Self-Driving car Experts Offers Nanodegree in Flying Car Engineering

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Silicon Valley online school Udacity launches first nanodegree in flying car engineering led by Self-driving car pioneer Sebastian Thrun.

Leading automobile companies such as Airbus and Amazon to Uber are focused on development of autonomous aerial vehicles. Sebastian Thrun is focused on the cutting edge of this emerging automobile technology. Online school’s self-driving car program has attracted 50,000 applicants since 2016. The new flying car curriculum is expected to opens in February 2018 and begins taking applications to draw at least 10,000 admissions.

The 50-year-old PhD computer scientist and former Stanford University professor, co-founded Udacity is offering two 12-week terms at US$ 1,200 each, including a course in Aerial Robotics and one in Intelligent Air Systems, that provide an online certification in a fraction of the time of a conventional degree course. Thrun explained in an interview that the motivation in creating the flying-car program was similar to what drove the school’s widely publicized self-driving car course. “It’s almost impossible to hire qualified people to design and engineer future vehicles in terrestrial and aerial that employ advanced technology, including robotics, artificial intelligence and machine learning,” said Thrun.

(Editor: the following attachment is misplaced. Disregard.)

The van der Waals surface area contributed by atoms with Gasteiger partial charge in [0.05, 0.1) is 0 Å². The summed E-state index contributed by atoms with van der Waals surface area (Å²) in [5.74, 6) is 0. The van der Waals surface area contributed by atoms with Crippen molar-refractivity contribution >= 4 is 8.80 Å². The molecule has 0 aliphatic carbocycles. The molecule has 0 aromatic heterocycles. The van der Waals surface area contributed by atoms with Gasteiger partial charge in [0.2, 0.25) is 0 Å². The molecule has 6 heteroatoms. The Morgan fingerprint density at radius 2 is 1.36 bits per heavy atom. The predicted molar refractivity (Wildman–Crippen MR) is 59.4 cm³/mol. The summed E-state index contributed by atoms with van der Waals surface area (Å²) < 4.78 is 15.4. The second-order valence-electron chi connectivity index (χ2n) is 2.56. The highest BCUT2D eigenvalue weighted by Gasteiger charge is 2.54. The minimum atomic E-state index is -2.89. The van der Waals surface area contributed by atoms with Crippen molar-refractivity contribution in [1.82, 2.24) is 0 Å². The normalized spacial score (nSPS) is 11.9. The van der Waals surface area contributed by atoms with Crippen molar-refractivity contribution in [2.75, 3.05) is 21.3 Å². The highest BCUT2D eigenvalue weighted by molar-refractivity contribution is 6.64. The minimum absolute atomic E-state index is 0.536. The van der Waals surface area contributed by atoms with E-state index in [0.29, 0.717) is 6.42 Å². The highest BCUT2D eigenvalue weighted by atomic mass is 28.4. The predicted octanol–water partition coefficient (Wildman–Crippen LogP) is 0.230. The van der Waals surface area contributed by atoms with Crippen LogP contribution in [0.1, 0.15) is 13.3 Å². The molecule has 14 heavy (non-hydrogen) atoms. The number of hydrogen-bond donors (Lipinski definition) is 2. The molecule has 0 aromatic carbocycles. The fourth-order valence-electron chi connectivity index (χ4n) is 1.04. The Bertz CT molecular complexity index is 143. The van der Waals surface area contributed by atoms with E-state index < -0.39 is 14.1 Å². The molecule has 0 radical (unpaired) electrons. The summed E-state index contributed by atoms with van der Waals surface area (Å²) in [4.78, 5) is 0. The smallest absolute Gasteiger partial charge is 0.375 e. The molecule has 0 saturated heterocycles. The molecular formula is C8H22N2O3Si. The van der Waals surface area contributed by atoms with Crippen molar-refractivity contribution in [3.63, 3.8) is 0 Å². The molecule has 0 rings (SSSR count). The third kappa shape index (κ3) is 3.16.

“There is a huge shortage of engineers. There are plenty of smart people the missing link is education,” said Thrun, who headed Google’s self-driving car project, renamed as Waymo. Thrun remains an advisor to Google parent Alphabet Inc and retains close ties to Alphabet CEO and co-founder Larry Page

According to Autonomous Cars Market report published by Coherent Market Insights, autonomous cars, also called driverless cars, self-driving cars, robot car or autonomous vehicles (AVs), are vehicles that are able to navigate to a predetermined destination without the help of human guidance. Kitty Hawk’s first prototype, dubbed the Flyer, is a drone that is capable of vertical takeoff and landing without wheels. “Flying car’ might be a bit of a misnomer – more of an attention grabber,” admits Thrun. “It feels like science fiction now but with Google and Amazon moving in, there is going to be enormous activity around this in the next year or two,” he added. He has been working with Page and others to develop autonomous aerial vehicles.


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